An article in the Philadelphia Record published on Jan. 8, 1910, includes previously unknown details about the ministry of Fr. Raphael Morgan (whom we’ve published many articles on since 2009), the earliest known black Orthodox priest in the United States. The brief article notes that in 1910, Morgan was trying to set up a group in Philadelphia named the Orthodox Community of All Saints. Interestingly, two other former Protestant clergymen seem to have been involved (one Episcopal and one Methodist), as well as “a considerable number of laymen.”
The full text of the article:
It may not he generally known that since 1908 a movement has been started to establish a branch of the Greek Church among the English-speaking people of this city. The movement, which is being carried on by Rev. Father Raphael Morgan, a colored priest of the Greek Church, has progressed so far as to have been organized into what is called the Orthodox Community of All Saints. Its membership includes a former Episcopalian clergyman of Nashville, Tenn., another in this city and a former Methodist Episcopal clergyman of Oyster Bay, besides a considerable number of laymen. The object of the community is the founding of churches and schools where orthodox Greek doctrines will be disseminated in the English language. The symbol adopted by the community is a Greek cross, in the first angle are the letters I S, an abbreviation of the word Jesus, in the second the initials X S, or Christus, and in the third and fourth two letters in each angle, N I K A, signifying in Greek “to conquer.” Hence the motto, “Jesus Christ Conquers With the Cross.” The founder of the community and its Vicar Superior, Father Raphael Morgan, was born in Jamaica, W. I., where he received his elementary education. He subsequently studied in King’s College, England, and in the Fourah Bay College at Sierra Leone, West Africa. Completing a course in theology he was confirmed and ordained successively as sub-deacon, deacon and priest and was finally made pnematikos, or confessor, in Constantinople in 1897.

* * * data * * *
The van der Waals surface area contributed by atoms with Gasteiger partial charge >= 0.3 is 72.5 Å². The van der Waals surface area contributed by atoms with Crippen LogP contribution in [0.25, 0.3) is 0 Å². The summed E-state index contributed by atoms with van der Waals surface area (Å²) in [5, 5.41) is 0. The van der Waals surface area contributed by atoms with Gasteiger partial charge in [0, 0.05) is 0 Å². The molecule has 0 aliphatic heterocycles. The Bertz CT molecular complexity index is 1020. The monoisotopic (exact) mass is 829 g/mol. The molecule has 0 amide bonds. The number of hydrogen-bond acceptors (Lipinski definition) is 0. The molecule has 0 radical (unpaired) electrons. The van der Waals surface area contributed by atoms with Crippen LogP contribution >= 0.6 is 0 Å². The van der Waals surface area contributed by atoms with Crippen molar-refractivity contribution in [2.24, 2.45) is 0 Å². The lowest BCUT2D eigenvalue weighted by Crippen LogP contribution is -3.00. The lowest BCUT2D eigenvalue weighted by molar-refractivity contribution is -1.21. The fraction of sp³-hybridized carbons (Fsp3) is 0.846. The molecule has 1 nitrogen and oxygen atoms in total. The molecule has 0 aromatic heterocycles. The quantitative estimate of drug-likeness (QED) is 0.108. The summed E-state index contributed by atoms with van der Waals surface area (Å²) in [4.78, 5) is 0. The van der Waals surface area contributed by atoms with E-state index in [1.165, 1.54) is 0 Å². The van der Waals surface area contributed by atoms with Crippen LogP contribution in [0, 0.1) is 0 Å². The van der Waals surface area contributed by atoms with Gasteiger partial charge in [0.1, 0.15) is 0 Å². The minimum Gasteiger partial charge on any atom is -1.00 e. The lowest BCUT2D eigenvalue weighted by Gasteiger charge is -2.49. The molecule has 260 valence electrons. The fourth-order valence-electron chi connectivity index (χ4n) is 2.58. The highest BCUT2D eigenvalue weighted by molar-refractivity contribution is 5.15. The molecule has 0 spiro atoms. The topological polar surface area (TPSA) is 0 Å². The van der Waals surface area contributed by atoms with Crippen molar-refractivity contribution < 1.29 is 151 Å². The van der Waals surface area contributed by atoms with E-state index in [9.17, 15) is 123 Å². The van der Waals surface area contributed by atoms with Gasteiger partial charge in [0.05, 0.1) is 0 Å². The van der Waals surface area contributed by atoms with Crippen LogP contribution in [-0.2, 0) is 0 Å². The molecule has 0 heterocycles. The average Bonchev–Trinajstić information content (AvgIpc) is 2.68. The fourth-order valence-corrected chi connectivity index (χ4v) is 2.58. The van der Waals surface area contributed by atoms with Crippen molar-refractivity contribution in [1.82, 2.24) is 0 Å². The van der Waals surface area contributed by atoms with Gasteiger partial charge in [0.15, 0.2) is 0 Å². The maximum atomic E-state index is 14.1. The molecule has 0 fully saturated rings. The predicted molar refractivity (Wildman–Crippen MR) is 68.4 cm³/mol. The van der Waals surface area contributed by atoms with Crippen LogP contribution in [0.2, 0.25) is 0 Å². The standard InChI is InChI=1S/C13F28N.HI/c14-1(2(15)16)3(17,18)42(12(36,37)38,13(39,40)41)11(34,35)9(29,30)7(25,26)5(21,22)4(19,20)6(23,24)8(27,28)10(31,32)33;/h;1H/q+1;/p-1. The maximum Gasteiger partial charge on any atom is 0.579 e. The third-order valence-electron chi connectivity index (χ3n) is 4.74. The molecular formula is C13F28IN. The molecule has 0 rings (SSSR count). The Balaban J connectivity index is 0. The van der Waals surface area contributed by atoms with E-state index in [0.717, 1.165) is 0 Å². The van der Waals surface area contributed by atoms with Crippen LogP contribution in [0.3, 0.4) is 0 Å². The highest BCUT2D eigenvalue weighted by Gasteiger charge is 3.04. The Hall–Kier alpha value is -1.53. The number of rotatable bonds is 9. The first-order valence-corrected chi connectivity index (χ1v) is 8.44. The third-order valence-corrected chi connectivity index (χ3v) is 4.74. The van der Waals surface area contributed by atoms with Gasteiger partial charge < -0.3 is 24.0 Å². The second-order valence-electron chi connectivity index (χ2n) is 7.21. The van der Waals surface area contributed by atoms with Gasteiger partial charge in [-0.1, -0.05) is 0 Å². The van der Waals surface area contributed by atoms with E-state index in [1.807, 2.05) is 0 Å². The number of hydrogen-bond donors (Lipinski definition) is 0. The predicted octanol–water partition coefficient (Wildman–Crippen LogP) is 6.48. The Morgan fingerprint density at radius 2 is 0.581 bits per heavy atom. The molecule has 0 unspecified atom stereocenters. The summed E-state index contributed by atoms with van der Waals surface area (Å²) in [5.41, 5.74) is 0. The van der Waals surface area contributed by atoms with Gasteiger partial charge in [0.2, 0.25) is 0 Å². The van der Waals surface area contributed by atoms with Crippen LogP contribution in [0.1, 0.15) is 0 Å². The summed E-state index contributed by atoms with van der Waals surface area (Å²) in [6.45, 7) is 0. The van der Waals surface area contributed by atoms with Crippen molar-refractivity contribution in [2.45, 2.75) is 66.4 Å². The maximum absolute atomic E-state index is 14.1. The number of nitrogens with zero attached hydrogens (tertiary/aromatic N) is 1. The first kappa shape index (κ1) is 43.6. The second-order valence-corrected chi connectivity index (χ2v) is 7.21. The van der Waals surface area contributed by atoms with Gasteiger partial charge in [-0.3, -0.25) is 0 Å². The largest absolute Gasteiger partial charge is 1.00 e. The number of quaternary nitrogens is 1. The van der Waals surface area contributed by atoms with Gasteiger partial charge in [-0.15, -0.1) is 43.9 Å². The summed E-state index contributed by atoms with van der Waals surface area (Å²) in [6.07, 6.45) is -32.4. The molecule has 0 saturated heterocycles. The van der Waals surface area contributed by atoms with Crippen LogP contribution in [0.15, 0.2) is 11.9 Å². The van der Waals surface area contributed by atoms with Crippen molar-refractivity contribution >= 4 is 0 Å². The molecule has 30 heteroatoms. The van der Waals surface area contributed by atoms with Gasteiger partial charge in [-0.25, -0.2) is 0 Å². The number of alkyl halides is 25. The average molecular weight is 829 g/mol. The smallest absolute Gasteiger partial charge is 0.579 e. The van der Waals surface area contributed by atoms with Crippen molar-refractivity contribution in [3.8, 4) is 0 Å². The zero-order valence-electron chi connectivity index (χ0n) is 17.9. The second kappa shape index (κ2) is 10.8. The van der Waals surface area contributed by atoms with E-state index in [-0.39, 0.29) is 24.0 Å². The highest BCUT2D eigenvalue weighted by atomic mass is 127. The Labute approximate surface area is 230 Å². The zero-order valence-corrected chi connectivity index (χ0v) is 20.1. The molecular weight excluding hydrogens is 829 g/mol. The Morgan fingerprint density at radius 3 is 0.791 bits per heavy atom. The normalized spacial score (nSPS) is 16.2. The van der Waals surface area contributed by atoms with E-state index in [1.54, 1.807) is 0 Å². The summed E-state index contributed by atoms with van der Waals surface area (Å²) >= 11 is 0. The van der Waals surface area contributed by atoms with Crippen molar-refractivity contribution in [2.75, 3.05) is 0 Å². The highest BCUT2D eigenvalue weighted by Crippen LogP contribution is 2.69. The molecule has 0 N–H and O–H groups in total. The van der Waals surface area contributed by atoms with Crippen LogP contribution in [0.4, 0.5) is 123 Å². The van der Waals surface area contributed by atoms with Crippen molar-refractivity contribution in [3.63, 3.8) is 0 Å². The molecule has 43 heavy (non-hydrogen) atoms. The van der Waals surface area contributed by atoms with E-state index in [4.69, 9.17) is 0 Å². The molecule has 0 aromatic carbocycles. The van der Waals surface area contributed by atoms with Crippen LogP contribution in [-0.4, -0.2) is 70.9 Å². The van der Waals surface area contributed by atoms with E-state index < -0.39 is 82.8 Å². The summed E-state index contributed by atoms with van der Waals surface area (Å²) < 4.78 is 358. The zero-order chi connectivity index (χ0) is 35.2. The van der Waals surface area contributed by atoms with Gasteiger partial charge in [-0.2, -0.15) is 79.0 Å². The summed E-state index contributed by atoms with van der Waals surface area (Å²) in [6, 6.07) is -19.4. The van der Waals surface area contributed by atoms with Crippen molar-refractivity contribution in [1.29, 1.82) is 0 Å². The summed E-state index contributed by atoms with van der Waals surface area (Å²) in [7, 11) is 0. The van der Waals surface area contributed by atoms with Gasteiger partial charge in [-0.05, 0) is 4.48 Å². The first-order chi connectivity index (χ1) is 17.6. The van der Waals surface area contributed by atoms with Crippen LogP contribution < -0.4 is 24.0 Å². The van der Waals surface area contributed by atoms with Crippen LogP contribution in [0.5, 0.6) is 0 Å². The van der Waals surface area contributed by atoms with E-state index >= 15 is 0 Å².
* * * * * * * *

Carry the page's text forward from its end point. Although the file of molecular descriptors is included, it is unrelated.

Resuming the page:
The All Saints community does not seem to have been an actual parish, since it has the ambitious aim of starting multiple churches and schools, so perhaps this was a kind of planning committee that Morgan started, specifically designed to do English-language ministry. In 1910, this would be one of the earliest moves to use English in Orthodox churches in the US, especially under the auspices of Greek churches.
What happened to this All Saints group? What about the former Protestant clergy? Were they hoping to get ordained as Orthodox clergy the way Morgan did? And what relationship might this group have to another group associated with Morgan in this period, the “Order of the Cross of Golgotha” (about which we so far know only the name)?
We don’t know the answers to those questions yet, but perhaps more will be discovered in the future.